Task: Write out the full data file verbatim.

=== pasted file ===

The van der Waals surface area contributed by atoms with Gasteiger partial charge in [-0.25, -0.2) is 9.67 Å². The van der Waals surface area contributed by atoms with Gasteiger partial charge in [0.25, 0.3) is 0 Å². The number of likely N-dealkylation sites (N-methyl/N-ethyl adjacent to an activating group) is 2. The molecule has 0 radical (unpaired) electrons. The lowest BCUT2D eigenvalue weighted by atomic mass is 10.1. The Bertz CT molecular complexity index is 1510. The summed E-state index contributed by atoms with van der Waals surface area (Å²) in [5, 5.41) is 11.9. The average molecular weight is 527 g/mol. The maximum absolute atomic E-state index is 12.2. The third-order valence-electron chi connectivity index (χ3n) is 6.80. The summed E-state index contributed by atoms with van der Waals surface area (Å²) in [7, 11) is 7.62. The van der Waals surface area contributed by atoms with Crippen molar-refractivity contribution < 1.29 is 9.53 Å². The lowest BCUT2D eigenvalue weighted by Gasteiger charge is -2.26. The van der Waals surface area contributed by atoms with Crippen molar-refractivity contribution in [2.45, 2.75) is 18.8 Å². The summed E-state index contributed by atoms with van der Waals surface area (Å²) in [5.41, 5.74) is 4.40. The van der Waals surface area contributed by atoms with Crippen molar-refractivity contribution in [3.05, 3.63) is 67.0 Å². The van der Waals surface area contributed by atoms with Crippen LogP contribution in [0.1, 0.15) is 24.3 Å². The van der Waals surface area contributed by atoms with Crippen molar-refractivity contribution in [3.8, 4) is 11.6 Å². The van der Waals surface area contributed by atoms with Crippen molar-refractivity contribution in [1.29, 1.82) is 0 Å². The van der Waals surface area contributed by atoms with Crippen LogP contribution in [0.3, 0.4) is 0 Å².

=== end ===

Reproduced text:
The van der Waals surface area contributed by atoms with Gasteiger partial charge in [-0.25, -0.2) is 9.67 Å². The van der Waals surface area contributed by atoms with Gasteiger partial charge in [0.25, 0.3) is 0 Å². The number of likely N-dealkylation sites (N-methyl/N-ethyl adjacent to an activating group) is 2. The molecule has 0 radical (unpaired) electrons. The lowest BCUT2D eigenvalue weighted by atomic mass is 10.1. The Bertz CT molecular complexity index is 1510. The summed E-state index contributed by atoms with van der Waals surface area (Å²) in [5, 5.41) is 11.9. The average molecular weight is 527 g/mol. The maximum absolute atomic E-state index is 12.2. The third-order valence-electron chi connectivity index (χ3n) is 6.80. The summed E-state index contributed by atoms with van der Waals surface area (Å²) in [7, 11) is 7.62. The van der Waals surface area contributed by atoms with Crippen molar-refractivity contribution < 1.29 is 9.53 Å². The lowest BCUT2D eigenvalue weighted by Gasteiger charge is -2.26. The van der Waals surface area contributed by atoms with Crippen molar-refractivity contribution in [2.45, 2.75) is 18.8 Å². The summed E-state index contributed by atoms with van der Waals surface area (Å²) in [5.41, 5.74) is 4.40. The van der Waals surface area contributed by atoms with Crippen molar-refractivity contribution in [3.05, 3.63) is 67.0 Å². The van der Waals surface area contributed by atoms with Crippen LogP contribution in [0.1, 0.15) is 24.3 Å². The van der Waals surface area contributed by atoms with Crippen molar-refractivity contribution in [3.8, 4) is 11.6 Å². The van der Waals surface area contributed by atoms with Crippen molar-refractivity contribution in [1.29, 1.82) is 0 Å². The van der Waals surface area contributed by atoms with Crippen LogP contribution in [0.3, 0.4) is 0 Å².